Editorial: Functionalized Nanocarriers for Theranostics
- 1Consiglio Nazionale delle Ricerche CNR-Nanotec, Istituto di Nanotecnologia, c\o Campus Ecotekne, Lecce, Italy
- 2Department of Biological and Environmental Sciences and Technologies, University of Salento, Lecce, Italy
- 3Institute of Fundamental Medicine and Biology, Kazan Federal University, Kazan, Russia
Editorial on the Research Topic
Functionalized Nanocarriers for Theranostics
Nanotechnology has led to the development of a variety of nanocarriers with applications in diagnosis and therapy, giving rise to novel theranostic nano-tools. They combine diagnostic and therapeutic moieties into a single nano-device, potentially allowing an early detection of the pathology together with targeted treatment.
Our Research Topic has gathered several contributions describing novel functionalized nano-transporters, such as targeted nanoparticles (NPs), nanovesicles (NVs), liposomes (LPs), and nano-clays, for combined diagnosis and therapy. Eleven articles have been collected with a well-balanced ratio: five are comprehensive reviews and the other six are original research articles.
Among a plethora of different nanomaterials available to fabricate drug delivery systems (DDSs) for cancer therapy and diagnosis, poly(D,L-lactic-co-glycolic acid) (PLGA) has been extensively used due to its biocompatibility and biodegradability. In a comprehensive review article, Shen et al. report the employment of PLGA-based DDSs for remotely triggered cancer therapy, including photo-triggered, ultrasound-triggered, magnetic field-triggered, and radiofrequency-triggered cancer therapy, involving photodynamic therapy (PDT), photothermal therapy (PTT), and photo-triggered chemotherapeutics release. The state-of-the-art in theranostic approaches involving mesoporous silica nanoparticles (MSNs) for treating hepatocellular carcinoma (HCC) has been reviewed by Tao et al. In this work, they outline the recent advances in MSNs-based systems for HCC therapy and diagnosis and they also discuss the precision delivery strategies of MSNs in liver cancer.
The signature service and insoluble network formation of the peptide self-assemblies as hydrogels have drawn a plethora of research activity among scientists all over the globe in the past decades. In this respect, Gupta et al. review the last 5-year efforts on novel approaches for the design and development of single molecule amino acids, ultra-short peptide self-assemblies (di- and tri-peptides only) and their derivatives as drug/gene carriers and tissue-engineering systems. Peptides and small molecule-based nanostructures can be convenient alternatives for therapeutic delivery due to their good biocompatibility and their easy design, synthesis, and functionalization. These properties render their self-assembled nanostructures smart tools suitable for biomedical applications (Gupta et al.).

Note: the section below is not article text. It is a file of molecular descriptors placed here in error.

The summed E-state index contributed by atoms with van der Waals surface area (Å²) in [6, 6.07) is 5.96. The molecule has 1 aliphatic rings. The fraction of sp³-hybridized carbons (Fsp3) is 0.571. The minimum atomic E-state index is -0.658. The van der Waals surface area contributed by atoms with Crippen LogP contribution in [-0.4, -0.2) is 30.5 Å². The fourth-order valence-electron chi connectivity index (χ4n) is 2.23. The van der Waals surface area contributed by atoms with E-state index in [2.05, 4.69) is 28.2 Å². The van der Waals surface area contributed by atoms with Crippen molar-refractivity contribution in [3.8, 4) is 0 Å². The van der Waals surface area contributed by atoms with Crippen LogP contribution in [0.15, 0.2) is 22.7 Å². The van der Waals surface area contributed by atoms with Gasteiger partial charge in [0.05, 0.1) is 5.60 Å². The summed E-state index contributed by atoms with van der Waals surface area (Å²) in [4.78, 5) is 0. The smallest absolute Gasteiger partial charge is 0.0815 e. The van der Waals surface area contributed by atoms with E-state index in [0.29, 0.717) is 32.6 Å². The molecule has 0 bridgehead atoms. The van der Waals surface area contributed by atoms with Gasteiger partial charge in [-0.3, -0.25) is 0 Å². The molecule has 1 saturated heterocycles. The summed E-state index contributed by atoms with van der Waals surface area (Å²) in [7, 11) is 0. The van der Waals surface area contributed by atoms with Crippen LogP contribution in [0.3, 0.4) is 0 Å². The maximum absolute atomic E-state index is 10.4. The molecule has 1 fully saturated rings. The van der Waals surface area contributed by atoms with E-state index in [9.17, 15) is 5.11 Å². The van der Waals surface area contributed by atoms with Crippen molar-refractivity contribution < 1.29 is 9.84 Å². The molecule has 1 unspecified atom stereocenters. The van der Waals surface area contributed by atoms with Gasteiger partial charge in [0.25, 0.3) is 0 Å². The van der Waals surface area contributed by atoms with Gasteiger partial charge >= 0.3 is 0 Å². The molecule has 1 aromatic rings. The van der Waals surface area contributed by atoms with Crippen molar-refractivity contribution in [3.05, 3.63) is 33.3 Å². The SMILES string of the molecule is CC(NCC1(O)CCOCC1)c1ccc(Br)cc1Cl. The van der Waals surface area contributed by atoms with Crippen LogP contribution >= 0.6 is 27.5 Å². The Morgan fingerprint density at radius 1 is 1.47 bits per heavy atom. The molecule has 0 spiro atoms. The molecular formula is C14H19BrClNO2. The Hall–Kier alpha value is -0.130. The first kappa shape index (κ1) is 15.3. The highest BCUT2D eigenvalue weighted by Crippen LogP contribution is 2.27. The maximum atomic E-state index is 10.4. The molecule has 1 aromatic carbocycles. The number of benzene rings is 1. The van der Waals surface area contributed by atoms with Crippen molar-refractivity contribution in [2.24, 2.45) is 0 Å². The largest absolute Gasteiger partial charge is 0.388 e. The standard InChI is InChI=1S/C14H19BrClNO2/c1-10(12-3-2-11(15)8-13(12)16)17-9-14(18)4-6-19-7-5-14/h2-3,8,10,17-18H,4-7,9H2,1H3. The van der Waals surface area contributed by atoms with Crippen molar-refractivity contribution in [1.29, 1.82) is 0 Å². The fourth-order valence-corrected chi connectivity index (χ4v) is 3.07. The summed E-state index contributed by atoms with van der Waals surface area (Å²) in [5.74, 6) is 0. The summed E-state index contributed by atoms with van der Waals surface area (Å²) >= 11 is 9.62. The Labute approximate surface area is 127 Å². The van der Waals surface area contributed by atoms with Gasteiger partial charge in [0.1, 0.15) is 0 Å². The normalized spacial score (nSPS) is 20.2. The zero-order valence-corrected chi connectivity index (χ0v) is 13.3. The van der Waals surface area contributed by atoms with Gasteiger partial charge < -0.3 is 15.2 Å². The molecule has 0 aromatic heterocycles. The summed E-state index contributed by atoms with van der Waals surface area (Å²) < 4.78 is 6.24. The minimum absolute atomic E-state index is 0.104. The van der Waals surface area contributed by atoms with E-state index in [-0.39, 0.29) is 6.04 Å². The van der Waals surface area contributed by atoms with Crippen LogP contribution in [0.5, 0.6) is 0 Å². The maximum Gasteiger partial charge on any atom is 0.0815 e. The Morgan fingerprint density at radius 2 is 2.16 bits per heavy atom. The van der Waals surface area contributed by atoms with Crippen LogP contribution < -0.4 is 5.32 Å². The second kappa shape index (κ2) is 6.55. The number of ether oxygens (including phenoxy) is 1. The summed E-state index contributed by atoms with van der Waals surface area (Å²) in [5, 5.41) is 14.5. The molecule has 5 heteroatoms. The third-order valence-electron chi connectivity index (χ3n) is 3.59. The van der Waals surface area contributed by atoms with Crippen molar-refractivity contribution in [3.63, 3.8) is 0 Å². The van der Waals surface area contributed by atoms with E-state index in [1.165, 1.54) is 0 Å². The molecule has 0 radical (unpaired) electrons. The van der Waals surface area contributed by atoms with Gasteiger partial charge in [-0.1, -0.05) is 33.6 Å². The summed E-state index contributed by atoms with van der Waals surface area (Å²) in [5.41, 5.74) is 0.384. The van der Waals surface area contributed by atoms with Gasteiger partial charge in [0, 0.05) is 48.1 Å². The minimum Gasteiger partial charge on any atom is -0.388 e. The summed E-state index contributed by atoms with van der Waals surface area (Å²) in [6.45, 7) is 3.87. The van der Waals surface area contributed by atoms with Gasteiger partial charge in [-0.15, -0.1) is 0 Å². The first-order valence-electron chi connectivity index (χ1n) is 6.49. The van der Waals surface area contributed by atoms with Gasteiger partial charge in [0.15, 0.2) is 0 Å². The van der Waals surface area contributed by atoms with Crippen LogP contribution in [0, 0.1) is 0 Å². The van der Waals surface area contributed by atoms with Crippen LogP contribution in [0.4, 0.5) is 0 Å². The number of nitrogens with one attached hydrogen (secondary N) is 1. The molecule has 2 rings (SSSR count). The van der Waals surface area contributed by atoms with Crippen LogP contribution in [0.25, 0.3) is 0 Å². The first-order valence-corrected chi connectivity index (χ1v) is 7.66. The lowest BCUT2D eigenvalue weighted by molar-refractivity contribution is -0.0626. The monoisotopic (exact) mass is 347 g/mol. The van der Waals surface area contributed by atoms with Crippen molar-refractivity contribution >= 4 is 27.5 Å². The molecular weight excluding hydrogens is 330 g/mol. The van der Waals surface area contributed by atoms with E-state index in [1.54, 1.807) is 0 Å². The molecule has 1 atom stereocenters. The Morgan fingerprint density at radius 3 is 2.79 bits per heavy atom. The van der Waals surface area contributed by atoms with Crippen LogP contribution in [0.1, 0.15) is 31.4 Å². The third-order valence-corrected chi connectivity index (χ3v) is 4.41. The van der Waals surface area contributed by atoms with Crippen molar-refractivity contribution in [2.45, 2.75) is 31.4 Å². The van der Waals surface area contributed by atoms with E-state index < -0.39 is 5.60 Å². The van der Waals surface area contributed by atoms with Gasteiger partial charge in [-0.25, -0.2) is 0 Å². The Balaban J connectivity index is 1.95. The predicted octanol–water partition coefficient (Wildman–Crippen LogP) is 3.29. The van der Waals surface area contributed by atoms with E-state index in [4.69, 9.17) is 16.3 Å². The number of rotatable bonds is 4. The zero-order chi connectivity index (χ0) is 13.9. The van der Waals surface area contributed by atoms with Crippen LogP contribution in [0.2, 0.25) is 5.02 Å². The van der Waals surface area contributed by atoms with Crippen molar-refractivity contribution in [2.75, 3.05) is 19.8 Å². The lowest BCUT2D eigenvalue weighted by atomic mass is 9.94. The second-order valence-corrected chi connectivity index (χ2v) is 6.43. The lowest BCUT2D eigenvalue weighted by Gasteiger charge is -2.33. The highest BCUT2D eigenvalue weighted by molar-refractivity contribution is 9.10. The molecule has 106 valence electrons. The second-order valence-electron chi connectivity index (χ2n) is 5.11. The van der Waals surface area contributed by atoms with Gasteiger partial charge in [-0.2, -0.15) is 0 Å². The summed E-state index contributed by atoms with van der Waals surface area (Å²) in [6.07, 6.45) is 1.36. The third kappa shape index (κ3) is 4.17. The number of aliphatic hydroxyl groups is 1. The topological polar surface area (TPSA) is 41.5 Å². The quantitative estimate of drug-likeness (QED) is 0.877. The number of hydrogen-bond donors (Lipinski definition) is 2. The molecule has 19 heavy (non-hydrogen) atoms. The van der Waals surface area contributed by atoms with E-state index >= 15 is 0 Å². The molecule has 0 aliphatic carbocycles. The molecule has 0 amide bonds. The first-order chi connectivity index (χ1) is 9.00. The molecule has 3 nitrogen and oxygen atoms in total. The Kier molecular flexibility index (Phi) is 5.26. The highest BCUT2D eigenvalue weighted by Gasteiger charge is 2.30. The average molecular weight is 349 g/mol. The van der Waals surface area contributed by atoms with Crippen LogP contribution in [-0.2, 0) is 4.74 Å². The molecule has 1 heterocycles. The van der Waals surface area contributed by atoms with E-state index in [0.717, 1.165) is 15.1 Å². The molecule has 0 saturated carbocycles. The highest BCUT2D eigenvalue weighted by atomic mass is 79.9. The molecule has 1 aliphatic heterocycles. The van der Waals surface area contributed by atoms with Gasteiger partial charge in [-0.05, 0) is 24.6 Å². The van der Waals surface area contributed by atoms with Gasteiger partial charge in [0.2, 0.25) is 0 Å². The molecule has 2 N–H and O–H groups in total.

Parodi et al. overview the recent development of smart nanotheranostic systems responsive to pathological stimuli, including oxidative stress, altered pH, enzymatic expression, and reactive biological molecules. Therapeutic and diagnostic properties can be included in the same molecule embedded in the nanocarrier structure that can be activated at the injury site, or they can independently derive from different chemicals loaded into and/or conjugated onto the surface of the NPs.
Currently, the onset of neurodegenerative diseases (NDs) is strongly widespread due to the increasing age of the world population and the lack of efficient therapies. In a state-of-the-art review article, Cascione et al. overview the lipid-based drug delivery improvements in in vivo applications against NDs. Lipid carriers have a good ability to deliver both hydrophobic and hydrophilic molecules through the Blood-Brain Barrier (BBB), demonstrating an enhanced efficacy of the drug following liposomal encapsulation.